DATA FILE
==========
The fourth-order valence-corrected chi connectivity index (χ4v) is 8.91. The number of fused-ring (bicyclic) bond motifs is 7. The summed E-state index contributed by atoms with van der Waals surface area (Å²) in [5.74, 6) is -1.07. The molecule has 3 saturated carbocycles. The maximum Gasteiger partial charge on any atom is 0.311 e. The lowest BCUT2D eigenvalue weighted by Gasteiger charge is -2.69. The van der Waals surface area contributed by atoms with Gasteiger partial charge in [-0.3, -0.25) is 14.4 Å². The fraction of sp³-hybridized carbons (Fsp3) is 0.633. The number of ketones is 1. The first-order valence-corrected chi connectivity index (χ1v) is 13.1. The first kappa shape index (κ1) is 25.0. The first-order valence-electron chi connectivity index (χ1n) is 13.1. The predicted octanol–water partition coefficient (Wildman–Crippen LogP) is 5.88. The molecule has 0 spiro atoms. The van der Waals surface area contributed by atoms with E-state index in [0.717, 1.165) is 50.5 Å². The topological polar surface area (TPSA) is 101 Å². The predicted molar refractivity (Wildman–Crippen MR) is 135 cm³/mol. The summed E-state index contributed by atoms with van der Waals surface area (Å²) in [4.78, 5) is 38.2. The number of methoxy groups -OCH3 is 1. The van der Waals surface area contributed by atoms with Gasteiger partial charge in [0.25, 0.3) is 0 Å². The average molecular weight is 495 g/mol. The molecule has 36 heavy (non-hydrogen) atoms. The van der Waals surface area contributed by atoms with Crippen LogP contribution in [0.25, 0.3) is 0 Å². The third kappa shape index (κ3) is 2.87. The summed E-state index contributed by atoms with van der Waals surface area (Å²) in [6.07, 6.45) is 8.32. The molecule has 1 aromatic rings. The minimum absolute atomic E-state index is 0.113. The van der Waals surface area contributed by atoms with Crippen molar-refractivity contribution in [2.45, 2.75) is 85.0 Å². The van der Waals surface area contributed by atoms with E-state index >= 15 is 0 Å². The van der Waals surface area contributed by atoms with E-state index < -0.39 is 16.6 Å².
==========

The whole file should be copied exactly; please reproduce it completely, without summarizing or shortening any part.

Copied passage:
The fourth-order valence-corrected chi connectivity index (χ4v) is 8.91. The number of fused-ring (bicyclic) bond motifs is 7. The summed E-state index contributed by atoms with van der Waals surface area (Å²) in [5.74, 6) is -1.07. The molecule has 3 saturated carbocycles. The maximum Gasteiger partial charge on any atom is 0.311 e. The lowest BCUT2D eigenvalue weighted by Gasteiger charge is -2.69. The van der Waals surface area contributed by atoms with Gasteiger partial charge in [-0.3, -0.25) is 14.4 Å². The fraction of sp³-hybridized carbons (Fsp3) is 0.633. The number of ketones is 1. The first-order valence-corrected chi connectivity index (χ1v) is 13.1. The first kappa shape index (κ1) is 25.0. The first-order valence-electron chi connectivity index (χ1n) is 13.1. The predicted octanol–water partition coefficient (Wildman–Crippen LogP) is 5.88. The molecule has 0 spiro atoms. The van der Waals surface area contributed by atoms with E-state index in [0.717, 1.165) is 50.5 Å². The topological polar surface area (TPSA) is 101 Å². The predicted molar refractivity (Wildman–Crippen MR) is 135 cm³/mol. The summed E-state index contributed by atoms with van der Waals surface area (Å²) in [4.78, 5) is 38.2. The number of methoxy groups -OCH3 is 1. The van der Waals surface area contributed by atoms with Gasteiger partial charge in [0.25, 0.3) is 0 Å². The average molecular weight is 495 g/mol. The molecule has 36 heavy (non-hydrogen) atoms. The van der Waals surface area contributed by atoms with Crippen LogP contribution in [0.25, 0.3) is 0 Å². The third kappa shape index (κ3) is 2.87. The summed E-state index contributed by atoms with van der Waals surface area (Å²) in [6.07, 6.45) is 8.32. The molecule has 1 aromatic rings. The minimum absolute atomic E-state index is 0.113. The van der Waals surface area contributed by atoms with Crippen molar-refractivity contribution in [2.45, 2.75) is 85.0 Å². The van der Waals surface area contributed by atoms with E-state index >= 15 is 0 Å². The van der Waals surface area contributed by atoms with E-state index < -0.39 is 16.6 Å².